Press Release

April 17, 2012

Who knew that what corrupt Russian officials care about, more than just about anything, is getting their assets — and themselves — out of their own country? They own homes in St. Tropez, fly to Miami for vacation and set up bank accounts in Switzerland. They understand the importance of stashing their money someplace where the rule of law matters, which is most certainly not Russia. Besides, getting out of Russia is one of the pleasures of being a corrupt Russian official.

As it turns out, a man named William Browder knows this. As does Senator Benjamin Cardin, a Democrat from Maryland. As do plenty of other senators, on both sides of the aisle.

As a result, the Senate Foreign Relations Committee will likely report out a bill in the next few weeks that would force the State Department to deny visas, and freeze the assets, of Russian officials who are labeled “gross human rights abusers.” After that, it will be attached to an important trade bill that the Democratic-led Senate and the Republican-controlled House need to pass later this summer. Which would make it a rare and welcome moment of bipartisanship in this rancorous political season.

Browder’s involvement in this bill is deeply personal. His hedge fund, Hermitage Capital, was once the largest Russia-only fund in the world. But, in 2005, he was essentially run out of the country after criticizing, once too often, the theft of corporate assets by henchmen of Vladimir Putin, the Russian strongman. A small group of officials fraudulently “took over” his company, and landed a phony $230 million tax refund, which they pocketed.

One of Browder’s lawyers, Sergei Magnitsky, insisted on investigating these crooked transactions. In 2008, he was arrested and jailed. Placed in brutal conditions, his health deteriorated, but he was deprived of medical assistance. He died in 2009 at the age of 37. Autopsy photographs revealed that he was badly beaten shortly before he died.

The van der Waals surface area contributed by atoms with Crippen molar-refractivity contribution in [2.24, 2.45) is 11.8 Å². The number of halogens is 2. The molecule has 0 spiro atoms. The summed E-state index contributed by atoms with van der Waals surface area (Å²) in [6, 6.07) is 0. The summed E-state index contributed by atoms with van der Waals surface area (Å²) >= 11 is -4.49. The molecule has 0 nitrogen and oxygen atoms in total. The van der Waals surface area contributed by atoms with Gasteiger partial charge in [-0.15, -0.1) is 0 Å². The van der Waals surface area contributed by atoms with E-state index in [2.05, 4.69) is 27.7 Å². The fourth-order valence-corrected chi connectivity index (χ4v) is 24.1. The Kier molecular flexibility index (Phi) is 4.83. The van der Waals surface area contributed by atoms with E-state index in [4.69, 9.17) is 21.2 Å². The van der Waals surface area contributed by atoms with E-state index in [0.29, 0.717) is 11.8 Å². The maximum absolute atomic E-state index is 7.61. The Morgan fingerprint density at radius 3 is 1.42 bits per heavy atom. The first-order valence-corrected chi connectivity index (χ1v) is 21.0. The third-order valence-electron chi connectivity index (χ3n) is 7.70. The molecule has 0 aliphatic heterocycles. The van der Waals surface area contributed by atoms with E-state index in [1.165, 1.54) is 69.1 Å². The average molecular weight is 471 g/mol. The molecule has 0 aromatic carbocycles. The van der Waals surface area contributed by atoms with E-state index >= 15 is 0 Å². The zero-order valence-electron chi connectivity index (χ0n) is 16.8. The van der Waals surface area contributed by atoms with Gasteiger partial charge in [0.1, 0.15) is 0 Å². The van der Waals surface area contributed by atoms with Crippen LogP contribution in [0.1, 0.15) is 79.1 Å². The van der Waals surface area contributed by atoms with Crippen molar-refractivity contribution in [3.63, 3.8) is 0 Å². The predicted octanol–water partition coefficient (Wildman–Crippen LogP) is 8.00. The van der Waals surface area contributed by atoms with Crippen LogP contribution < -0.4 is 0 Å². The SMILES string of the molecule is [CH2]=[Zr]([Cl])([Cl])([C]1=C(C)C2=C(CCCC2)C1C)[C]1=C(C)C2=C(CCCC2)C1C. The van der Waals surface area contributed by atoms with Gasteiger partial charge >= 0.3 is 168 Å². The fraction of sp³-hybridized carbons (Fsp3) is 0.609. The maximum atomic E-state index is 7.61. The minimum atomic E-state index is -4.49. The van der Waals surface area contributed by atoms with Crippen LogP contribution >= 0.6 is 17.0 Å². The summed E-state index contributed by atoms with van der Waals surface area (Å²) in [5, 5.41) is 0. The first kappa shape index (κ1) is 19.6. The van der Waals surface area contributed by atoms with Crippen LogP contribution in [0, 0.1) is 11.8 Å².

Most businessmen would have moved on. But Browder became obsessed with avenging Magnitsky’s death. His primary tactic has been to push for a law named for his deceased lawyer. It was originally aimed at preventing the 60 or so Russian officials who played a role in Magnitsky’s persecution from traveling to the West.

I have to confess that when I first began receiving press releases about this effort, which has gained traction in Europe as well as the U.S., I didn’t take it very seriously. Visa restrictions didn’t seem like much of a price for allowing an innocent lawyer to die in prison. But after watching the reaction of the Russian government, which has repeatedly and vehemently denounced the bill — and which is now, out of pure spite, prosecuting Magnitsky posthumously — I’ve come to see that it really does hit these officials where it hurts them most.

In America, the prime mover behind the bill has been Senator Cardin, who is deeply involved in human rights issues. (He is co-chairman of the Helsinki Commission, which monitors human rights.) Three years ago, he sent a letter to the Obama State Department, asking it to prevent those involved in Magnitsky’s imprisonment from traveling to the U.S. The State Department brushed him off. He then published the list of the Russian officials, which created a firestorm in Russia.

Ever since, he has pushed hard for the bill — while also broadening it to include other Russian human rights abusers, and asset freezes along with visa denials. The administration has consistently opposed him. But both Democrats and Republicans have now come on board, and the momentum seems nearly unstoppable.

It would be nice to say that the bill has gained this momentum because it is an obvious and right thing to do. But it’s never that simple. This summer, Russia is going to enter the World Trade Organization. In order for America to receive the full benefits of a trading relationship with Russia, Congress needs to eliminate the Jackson-Vanik Amendment, which links trade with Russia to the free emigration of Russian Jews. Back when it was signed into law in 1975 — despite the opposition of both the Soviets and the Ford administration — Jackson-Vanik addressed a serious problem. That problem no longer exists, thanks in no small part to Jackson-Vanik.

In effect, Jackson-Vanik will be replaced by the Sergei Magnitsky bill — and, with any luck, it will be every bit as effective as its predecessor. Republicans who don’t like handing the president any victory will be able to say they forced the new bill down the throat of his State Department. Democrats can say they did something to improve the rule of law in a place where it scarcely exists. Bipartisanship will reign.

Now if they could only get together to do as much for the American people as they’re about to do for the good citizens of Russia.